Dr. Winkler testified she found Dr. Wilkey the orthopedic surgeon who performed the two surgical fusions, to be persuasive on documentation of impairments and the orthopedist's assessment. (Tr. 37). The ALJ noted the difference of opinion between Dr. Wilkey and Dr. Musich, an independent medical examiner. Although Dr. Musich included some restrictions relating to no driving or operating commercial vehicles, Dr. Winkler opined that the documentary evidence did not support such limitations inasmuch as Claimant did not have any additional trauma to his spine after December 26, 2006 after the surgery. Dr. Winkler noted that Dr. Musich failed to note the normal imaging results and opined that she was a little surprised by some of his limitations. (Tr. 37). The ALJ noted how Dr. Musich included a limitation to basically look straight ahead, and Dr. Winkler opined nothing in the medical records suggested that there would be such a limited range of motion that he would not be able use his neck. (Tr. 38). Dr. Winkler opined that the medical evidence did not warrant the finding that he could not tilt his head downward to look at a keyboard, desk, or bench. (Tr. 38). Although he has some decreased range of motion, Dr. Winkler did not see support in the record support showing he could not look with his eyes downward and his neck titled. Dr. Winkler found the record supported some decreased range of motion turning his head side to side. (Tr. 39).
Dr. Winkler testified she could not confirm the presence of cubital syndrome or medial epicondylitis, because there is no physical examination or EMG testing but only a potential diagnosis. (Tr. 40). Dr. Winkler explained cubital tunnel syndrome is initially treated conservatively with NSAIDs and an elbow pad if it does not resolve in surgery so she believed it would not normally be an impairment lasting twelve months or longer. (Tr. 41).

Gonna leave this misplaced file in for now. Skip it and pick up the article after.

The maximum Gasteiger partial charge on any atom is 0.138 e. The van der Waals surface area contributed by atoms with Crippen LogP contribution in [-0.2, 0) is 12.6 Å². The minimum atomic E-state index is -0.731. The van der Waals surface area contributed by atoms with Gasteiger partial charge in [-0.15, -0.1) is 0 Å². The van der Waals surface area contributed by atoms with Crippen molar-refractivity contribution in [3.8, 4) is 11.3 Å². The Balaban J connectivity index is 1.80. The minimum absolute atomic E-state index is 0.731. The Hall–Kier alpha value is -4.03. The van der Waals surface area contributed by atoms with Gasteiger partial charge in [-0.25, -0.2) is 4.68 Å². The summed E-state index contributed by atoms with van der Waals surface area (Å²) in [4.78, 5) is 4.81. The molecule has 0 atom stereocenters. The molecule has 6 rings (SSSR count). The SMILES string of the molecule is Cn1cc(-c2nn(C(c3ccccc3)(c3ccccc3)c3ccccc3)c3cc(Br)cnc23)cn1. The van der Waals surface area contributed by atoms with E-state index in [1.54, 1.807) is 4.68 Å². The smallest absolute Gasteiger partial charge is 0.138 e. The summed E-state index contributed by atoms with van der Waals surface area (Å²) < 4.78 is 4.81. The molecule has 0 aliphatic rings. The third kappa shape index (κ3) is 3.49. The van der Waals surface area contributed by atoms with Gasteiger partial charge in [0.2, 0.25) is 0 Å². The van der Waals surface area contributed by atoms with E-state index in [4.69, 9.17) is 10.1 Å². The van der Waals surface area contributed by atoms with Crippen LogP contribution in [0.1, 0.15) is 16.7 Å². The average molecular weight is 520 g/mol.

Dr. Winkler testified that there were references in the medical records noting concerns that Claimant was still taking narcotics at a time when it would not be expected, because the narcotics were for post-surgical pain. (Tr.42). She further explained how some treating doctors felt that Claimant's demeanor seemed excessive in terms of exaggerating his symptoms, such symptoms would not normally require any narcotics but Claimant was still requesting the narcotics be prescribed. For example, Dr. Winkler cited how Dr. Shelton released Claimant from his care because testing had shown hydrocodone and skelaxin, and Dr. Shelton had been prescribing percocet. (Tr. 42). Dr. Winkler explained how percocet is oxycodone and considered a stronger narcotic than hydrocodone, and Claimant should only have one physician in charge of prescribing narcotics at a time. (Tr. 43). She opined that when the urine drug test revealed percocet there should not have been hydrocodone as well. The results of the urine drug test suggested there might be an issue with the use of narcotics, and so Dr. Shelton suggested there was not an appropriate following of the narcotics contract as required. (Tr. 43). Dr. Shelton testified that Skelaxin is a muscle relaxer and ordinarily is not sedating for the person taking it. (Tr. 43).